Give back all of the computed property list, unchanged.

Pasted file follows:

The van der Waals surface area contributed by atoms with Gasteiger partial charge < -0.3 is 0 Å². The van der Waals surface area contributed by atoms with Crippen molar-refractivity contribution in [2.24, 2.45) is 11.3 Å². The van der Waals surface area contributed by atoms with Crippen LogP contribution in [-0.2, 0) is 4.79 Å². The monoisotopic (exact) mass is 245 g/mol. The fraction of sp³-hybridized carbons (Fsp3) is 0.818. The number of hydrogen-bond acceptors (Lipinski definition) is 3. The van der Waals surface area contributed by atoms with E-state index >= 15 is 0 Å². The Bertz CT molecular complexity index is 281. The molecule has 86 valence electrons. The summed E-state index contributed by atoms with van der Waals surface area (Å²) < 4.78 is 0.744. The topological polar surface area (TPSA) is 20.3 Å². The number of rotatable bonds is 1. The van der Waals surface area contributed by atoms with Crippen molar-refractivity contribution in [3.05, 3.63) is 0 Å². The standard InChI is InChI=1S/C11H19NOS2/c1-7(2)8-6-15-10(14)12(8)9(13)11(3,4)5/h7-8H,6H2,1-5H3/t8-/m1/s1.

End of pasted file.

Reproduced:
The van der Waals surface area contributed by atoms with Gasteiger partial charge < -0.3 is 0 Å². The van der Waals surface area contributed by atoms with Crippen molar-refractivity contribution in [2.24, 2.45) is 11.3 Å². The van der Waals surface area contributed by atoms with Crippen LogP contribution in [-0.2, 0) is 4.79 Å². The monoisotopic (exact) mass is 245 g/mol. The fraction of sp³-hybridized carbons (Fsp3) is 0.818. The number of hydrogen-bond acceptors (Lipinski definition) is 3. The van der Waals surface area contributed by atoms with E-state index >= 15 is 0 Å². The Bertz CT molecular complexity index is 281. The molecule has 86 valence electrons. The summed E-state index contributed by atoms with van der Waals surface area (Å²) < 4.78 is 0.744. The topological polar surface area (TPSA) is 20.3 Å². The number of rotatable bonds is 1. The van der Waals surface area contributed by atoms with Crippen molar-refractivity contribution in [3.05, 3.63) is 0 Å². The standard InChI is InChI=1S/C11H19NOS2/c1-7(2)8-6-15-10(14)12(8)9(13)11(3,4)5/h7-8H,6H2,1-5H3/t8-/m1/s1.